why do some things float and some sink
After spending 342 consecutive days onboard the International Space Station from 2015 to 2016, astronaut Scott Kelly now holds the
for longest single space mission by an American. But his "One-Year" study with NASA was about more than breaking records: Its purpose was to show how prolonged time in orbit would effect Kelly's genetic makeup compared to that of his identical twin brother on Earth. Now, following recent evaluations of the two men, it appears that Scott Kelly and his brother Mark are no longer genetically identical, reports. NASA the most recent findings from its ahead of a more comprehensive paper combining the work of multiple teams of researchers that is slated for later in 2018. Like his brother Scott, Mark is also an astronaut, making the pair the only twin astronauts in history. So when NASA was looking for a way to study the long-term effects of space life, the siblings were a perfect fit. As Scott was sending and on the ISS, Mark stayed on Earth to serve as the control. Biological samples taken from both subjects before, during, and after the space flight showed some dramatic differences.
According to an investigation conducted by Susan Bailey of Colorado State University, Scott's telomeres, the protective "cap" at the ends of chromosomes that shorten as we age, got longer in space. The telomeres began shrinking back to preflight levels, however, a few days after Scott's return to Earth. Scott was subjected to regular exercise and a restricted diet aboard the ISS, so the new lifestyle may explain the sudden telomere boost. Other genetic differences stuck around even months after landing. "Although 93 percent of genes expression returned to normal post-flight, a subset of several hundred 'space genes' were still disrupted after return to Earth," acccording to a NASA. About 7 percent of Scott's genes may show longer-term changes, included the genes associated with DNA repair, immune health, bone formation, hypoxia (an oxygen deficiency in the tissues) and hypercapnia (excessive carbon dioxide in the bloodstream). A long list of factors, like radiation, caloric restriction, and zero gravity, may have contributed to the results. NASA plans to use these findings to develop countermeasures against these effects, which will be essential if the agency plans to send humans to Mars, a journey that could take three times as long as Scott Kelly's ISS mission. [h/t ] Students are given a plastic tub filled with a variety of materialsвwood of different sizes and shapes, a pencil, a marble, a styrofoam ball, a cork, a plastic spoon, a rubber band, a penny, a toothpick, a paper clip, and whatever else is handy.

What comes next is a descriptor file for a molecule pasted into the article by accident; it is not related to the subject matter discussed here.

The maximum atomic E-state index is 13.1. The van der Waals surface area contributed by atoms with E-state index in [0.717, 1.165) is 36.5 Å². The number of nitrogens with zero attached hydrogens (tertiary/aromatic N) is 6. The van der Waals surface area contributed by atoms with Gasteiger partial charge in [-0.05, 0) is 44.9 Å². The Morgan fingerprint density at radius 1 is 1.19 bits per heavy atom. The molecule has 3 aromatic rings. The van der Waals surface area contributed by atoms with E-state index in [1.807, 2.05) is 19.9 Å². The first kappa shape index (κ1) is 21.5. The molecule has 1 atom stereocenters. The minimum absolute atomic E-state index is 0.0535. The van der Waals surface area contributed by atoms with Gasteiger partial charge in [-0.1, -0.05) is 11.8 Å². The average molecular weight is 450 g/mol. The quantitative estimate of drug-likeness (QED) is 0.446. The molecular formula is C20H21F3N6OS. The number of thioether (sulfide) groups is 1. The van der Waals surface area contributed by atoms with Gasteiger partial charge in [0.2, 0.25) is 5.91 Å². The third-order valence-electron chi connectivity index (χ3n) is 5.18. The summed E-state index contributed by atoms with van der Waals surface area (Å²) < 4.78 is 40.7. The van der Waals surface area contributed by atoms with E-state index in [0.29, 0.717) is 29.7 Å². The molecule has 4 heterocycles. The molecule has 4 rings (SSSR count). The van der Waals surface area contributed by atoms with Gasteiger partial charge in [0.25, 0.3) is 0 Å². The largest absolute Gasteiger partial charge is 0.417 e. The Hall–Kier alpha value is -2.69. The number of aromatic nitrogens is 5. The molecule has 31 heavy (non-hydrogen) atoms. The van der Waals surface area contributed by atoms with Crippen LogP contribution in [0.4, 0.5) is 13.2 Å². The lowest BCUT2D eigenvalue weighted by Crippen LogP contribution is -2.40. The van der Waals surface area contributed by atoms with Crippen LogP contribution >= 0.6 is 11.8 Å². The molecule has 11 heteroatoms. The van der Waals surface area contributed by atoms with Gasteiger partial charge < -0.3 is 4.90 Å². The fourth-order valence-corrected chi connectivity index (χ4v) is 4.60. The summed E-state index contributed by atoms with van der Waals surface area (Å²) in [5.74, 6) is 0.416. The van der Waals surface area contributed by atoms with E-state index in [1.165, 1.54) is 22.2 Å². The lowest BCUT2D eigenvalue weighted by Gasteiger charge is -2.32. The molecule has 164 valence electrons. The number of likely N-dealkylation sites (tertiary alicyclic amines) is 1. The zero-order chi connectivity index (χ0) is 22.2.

They are asked to predict which objects will float and which will sink when placed under the level of the water and let go. Students perform the experiment and compare the results to their predictions. They discuss why they thought certain objects would sink/float. The class brainstorms a list of properties of the different objects that may affect whether the object floats or sinks. Using the objects they already have, students do simple tests to rule out some of the properties (such as color, shape, etc). In the end, it should be apparent that the most important properties are mass and volume (the instructor needs to guide the class to this conclusion). The students are then given a second set of materials, five film canisters and at least 50 pennies, with which to test the effect of changing the mass and volume of an object (or system, in this case) on whether the object floats or not (See Activity 2 handout).
Students are asked to design and perform an experiment that only changes one of these properties (mass or volume) while keeping the other constant and then seeing how a change in the property affects whether the object sinks or floats. Before running their experiment, they make a prediction and record why they think their prediction is correct. They run their experiment, take data, and record their observations. They then compare their results to their prediction. Next, they go back and design a second experiment to test the other property (mass or volume), record predictions, run the experiment, make observations, and then compare their results to their prediction. After they have completed both experiments, they do a Check your Understanding question and predict how many film canisters they would need to use to float 50 pennies. After making a prediction, they test it by performing the experiment.
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